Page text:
- John Lennon loved Brandy Alexanders and called them his "milkshakes".
- Mirroring John Lennon, Lou Grant in The Mary Tyler Moore Show asks a bartender for a malt, "Do you know how to make a brandy Alexander? Just leave out the brandy and give us the Alexander!"
- The Brandy Alexander also made an appearance on the pilot episode of The Mary Tyler Moore Show.
- It was featured in the movie The Days of Wine & Roses where Jack Lemmon buys Lee Remick the drink because she loves chocolate but doesn't like the taste of alcohol.
- The Brandy Alexander has been mentioned in numerous other television shows and movies from the first days of film to present day, including The Big Bang Theory, Mad Men, Cheers, Fantasy Island, the Rockford Files, American Horror Story 5, Three's Company, No More Orchids, Tattoo, Bedazzled, just to name a few.
- There are two songs entitled Brandy Alexander, including one by Feist.
I removed the absinthe and sugar cube altogether and replaced them with an anise, cardamom, fennel infused simple syrup. I also replaced the Peychaud's Bitters with Scrappy's Lavender Bitters. Absinthe and Peychaud's are really the defining elements of a Sazerac so just slap me now because I'm not done yet. I also added a wee bit of good blackberry brandy. These all work nicely with the spicy Templeton Rye for a version of Sazerac where, like in films, you have to practice a little suspension of disbelief.
I'll catch flack for this, but let's be fair, I'm not calling this a Sazerac either ....
2 Oz. Templeton Rye Whiskey
1/2 Oz. Blackberry Brandy
1 Tsp. Anise Cardamom Simple Syrup*
Dash of Scrappy's Lavender Bitters
GARNISH: Star Anise, Orange Twist
TOOLS: Mixing Glass, Bar Spoon
Chill your glass in the freezer.
Fill a mixing glass with ice.
Pour in the whiskey, the blackberry brandy, the anise cardamom simple syrup and the lavender bitters then stir until chilled.
Add a large ice cube to your glass then strain the cocktail over the ice, garnish and serve.
* My favorite Mardi Gras drink was, is and always will be the RAMOS GIN FIZZ.
Enjoy the Awards, don't have too many of these unless you have a limo to and from your festivities.
After doing the Robert Burns Cocktail, I thought I'd try the Drambuie with another whiskey and something with chocolate and coffee. The combination sounded appealing to me so I grabbed some Templeton Rye, Caffe Borghetti, and some Creme de Cacao and set about working out the balance. At the very end I added some orange bitters to counterbalance the richness and spices of spirits used and hit the sweet spot. Gaz Regan's Orange Bitters No. 6 are the best for this because they bring the most brightness from the orange to the party.
What I ended up with reminded me of a drinkable chocolate orange spice truffle spiked with whiskey, lots and lots of whiskey.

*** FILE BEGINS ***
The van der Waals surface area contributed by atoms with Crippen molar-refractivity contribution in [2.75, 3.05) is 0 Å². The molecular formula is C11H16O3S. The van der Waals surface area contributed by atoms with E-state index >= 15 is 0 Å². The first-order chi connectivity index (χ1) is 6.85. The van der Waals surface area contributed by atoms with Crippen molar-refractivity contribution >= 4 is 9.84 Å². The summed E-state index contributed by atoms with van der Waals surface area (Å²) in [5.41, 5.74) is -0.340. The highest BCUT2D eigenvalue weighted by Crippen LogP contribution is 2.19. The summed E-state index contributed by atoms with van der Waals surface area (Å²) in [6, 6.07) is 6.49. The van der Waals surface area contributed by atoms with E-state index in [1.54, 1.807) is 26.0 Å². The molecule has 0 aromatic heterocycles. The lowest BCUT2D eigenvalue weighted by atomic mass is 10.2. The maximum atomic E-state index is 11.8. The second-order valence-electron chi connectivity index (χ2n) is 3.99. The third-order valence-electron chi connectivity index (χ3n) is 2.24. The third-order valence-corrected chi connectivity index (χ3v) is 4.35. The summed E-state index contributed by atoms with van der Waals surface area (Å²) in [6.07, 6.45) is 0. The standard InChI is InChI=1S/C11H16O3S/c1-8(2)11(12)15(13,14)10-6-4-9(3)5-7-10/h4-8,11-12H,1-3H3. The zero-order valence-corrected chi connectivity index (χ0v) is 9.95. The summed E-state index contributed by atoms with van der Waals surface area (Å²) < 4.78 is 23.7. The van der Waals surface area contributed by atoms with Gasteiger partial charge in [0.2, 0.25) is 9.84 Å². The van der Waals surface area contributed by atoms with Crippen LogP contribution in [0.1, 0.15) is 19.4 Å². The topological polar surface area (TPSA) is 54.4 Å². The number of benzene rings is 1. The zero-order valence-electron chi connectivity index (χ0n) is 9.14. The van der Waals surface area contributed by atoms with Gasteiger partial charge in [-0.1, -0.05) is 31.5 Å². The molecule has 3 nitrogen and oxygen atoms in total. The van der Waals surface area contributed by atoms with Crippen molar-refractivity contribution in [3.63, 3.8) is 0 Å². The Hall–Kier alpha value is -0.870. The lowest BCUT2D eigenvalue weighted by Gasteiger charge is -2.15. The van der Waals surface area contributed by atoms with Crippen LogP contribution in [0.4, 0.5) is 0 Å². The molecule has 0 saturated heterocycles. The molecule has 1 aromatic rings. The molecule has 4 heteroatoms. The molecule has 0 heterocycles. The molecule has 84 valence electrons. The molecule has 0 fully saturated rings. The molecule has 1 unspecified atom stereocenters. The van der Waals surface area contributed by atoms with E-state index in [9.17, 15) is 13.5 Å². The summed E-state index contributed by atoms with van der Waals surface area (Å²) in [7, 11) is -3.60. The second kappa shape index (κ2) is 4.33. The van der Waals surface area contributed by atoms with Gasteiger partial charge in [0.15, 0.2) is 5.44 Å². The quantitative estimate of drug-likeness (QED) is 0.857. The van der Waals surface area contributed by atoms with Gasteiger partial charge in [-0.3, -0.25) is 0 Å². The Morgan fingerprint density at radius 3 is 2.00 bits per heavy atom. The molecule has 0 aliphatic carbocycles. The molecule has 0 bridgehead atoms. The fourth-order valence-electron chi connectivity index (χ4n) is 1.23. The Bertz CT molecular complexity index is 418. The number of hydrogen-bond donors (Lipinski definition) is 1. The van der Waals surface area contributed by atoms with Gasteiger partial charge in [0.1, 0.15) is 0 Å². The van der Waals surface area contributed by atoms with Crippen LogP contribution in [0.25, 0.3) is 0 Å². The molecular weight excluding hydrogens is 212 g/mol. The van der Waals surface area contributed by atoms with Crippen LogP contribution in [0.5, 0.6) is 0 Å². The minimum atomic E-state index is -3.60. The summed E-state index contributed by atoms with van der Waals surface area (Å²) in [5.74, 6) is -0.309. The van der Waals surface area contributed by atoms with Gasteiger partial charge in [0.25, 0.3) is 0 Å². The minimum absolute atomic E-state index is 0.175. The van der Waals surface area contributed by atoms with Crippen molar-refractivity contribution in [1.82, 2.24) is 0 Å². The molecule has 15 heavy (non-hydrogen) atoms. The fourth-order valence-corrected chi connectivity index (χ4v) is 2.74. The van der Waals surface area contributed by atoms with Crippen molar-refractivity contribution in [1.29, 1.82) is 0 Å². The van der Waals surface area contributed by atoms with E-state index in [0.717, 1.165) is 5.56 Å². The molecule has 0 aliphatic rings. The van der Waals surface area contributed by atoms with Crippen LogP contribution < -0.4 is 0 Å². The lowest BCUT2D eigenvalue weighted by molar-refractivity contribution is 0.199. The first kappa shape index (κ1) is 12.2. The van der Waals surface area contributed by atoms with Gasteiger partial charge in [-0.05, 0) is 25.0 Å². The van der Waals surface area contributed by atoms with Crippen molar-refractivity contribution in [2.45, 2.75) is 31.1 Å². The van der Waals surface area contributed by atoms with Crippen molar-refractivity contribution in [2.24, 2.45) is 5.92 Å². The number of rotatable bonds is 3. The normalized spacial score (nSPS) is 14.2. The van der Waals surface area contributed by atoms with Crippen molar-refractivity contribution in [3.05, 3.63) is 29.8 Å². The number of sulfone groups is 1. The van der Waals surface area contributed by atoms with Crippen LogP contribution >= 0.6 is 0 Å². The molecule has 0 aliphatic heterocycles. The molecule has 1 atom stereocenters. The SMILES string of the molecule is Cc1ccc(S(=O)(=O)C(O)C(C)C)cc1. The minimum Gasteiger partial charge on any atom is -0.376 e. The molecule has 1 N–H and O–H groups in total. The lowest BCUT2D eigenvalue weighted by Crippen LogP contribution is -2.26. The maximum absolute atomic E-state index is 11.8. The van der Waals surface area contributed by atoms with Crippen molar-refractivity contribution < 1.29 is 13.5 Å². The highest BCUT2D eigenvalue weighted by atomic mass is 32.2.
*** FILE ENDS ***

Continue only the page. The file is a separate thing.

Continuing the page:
1-1/2 Oz. Rye Whiskey
1/2 Oz. White Cream de Cacao
1/2 Oz. Drambuie
1/2 Oz. Coffee Liqueur
2 Hearty Dashes Orange Bitters
2 large Ice Cubes
GARNISH: Orange Twist, Bordeaux Cherry
GLASS: Old Fashioned (Rocks)
Chill your glass in the freezer while you get your ingredients together. Add two large ice cubes to the glass then pour in the whiskey, the creme de cacao, Drambuie and the coffee liqueur and stir until chilled. Tap in the bitters, garnish and serve.
My little personal bit of Drambuie history:
When I first started drinking Drambuie the bottle looked like this:
Now it looks like this:
I like the old bottle much better, it looks like a good liqueur. The new bottle makes it look like cheap whiskey. I kept the last old one I had and I pour my refills into it. It's a little quirk that is an ode to my sister, who introduced me to Drambuie (as she did many other spirits) way back when. Dear Drambuie, go back to the old bottle, it's just classier.
WHAT IS BURN'S NIGHT?
Burn's Night, or Robert Burns Day, Robbie (Rabbie) Burns Day or Burn's Nicht, is an annual celebration in Scotland of their most famous poet and bard, Robert Burns who was born January 25, 1759. Burns, who wrote Auld Lang Syne, is the national poet of Scotland and every year they celebrate by having a Burns Supper, serving traditional Scots food and, of course, drinking Scotch.
2 Oz. Scotch Whisky
1 Oz. Drambuie
3/4 Oz. Sweet Vermouth
1 Dash of Peychaud's Bitters
GARNISH: Orange Twist
GLASS: Cocktail (Martini)
TOOLS: Mixing Glass
Stir all ingredients in a mixing glass with ice until chilled, strain into the cocktail glass, garnish and serve.
Pair up with a few Scots shortbread biscuits (cookies) and you have the perfect Burn's Night treat.
Based on Murray Burnett and Joan Allison's play, Everybody Comes To Rick's, the classic movie Casablanca was released on January 23, 1943.
Ah, Casablanca. Classic film noir with that bittersweet ending. I wasn't even born when it came out, yet I rewatch it about once a year. Recently, on a rainy evening, I yanked out my DVD for a little Rick-Ilsa-Victor-Morroco fix. I love that movie, the film noir look, the era and especially the soundtrack. As Time Goes By is a beautiful piece of music and that classic piano scene where Sam (Dooley Wilson) performs it is my favorite part of the movie, and, of course, provides one of the film's most classic quotes: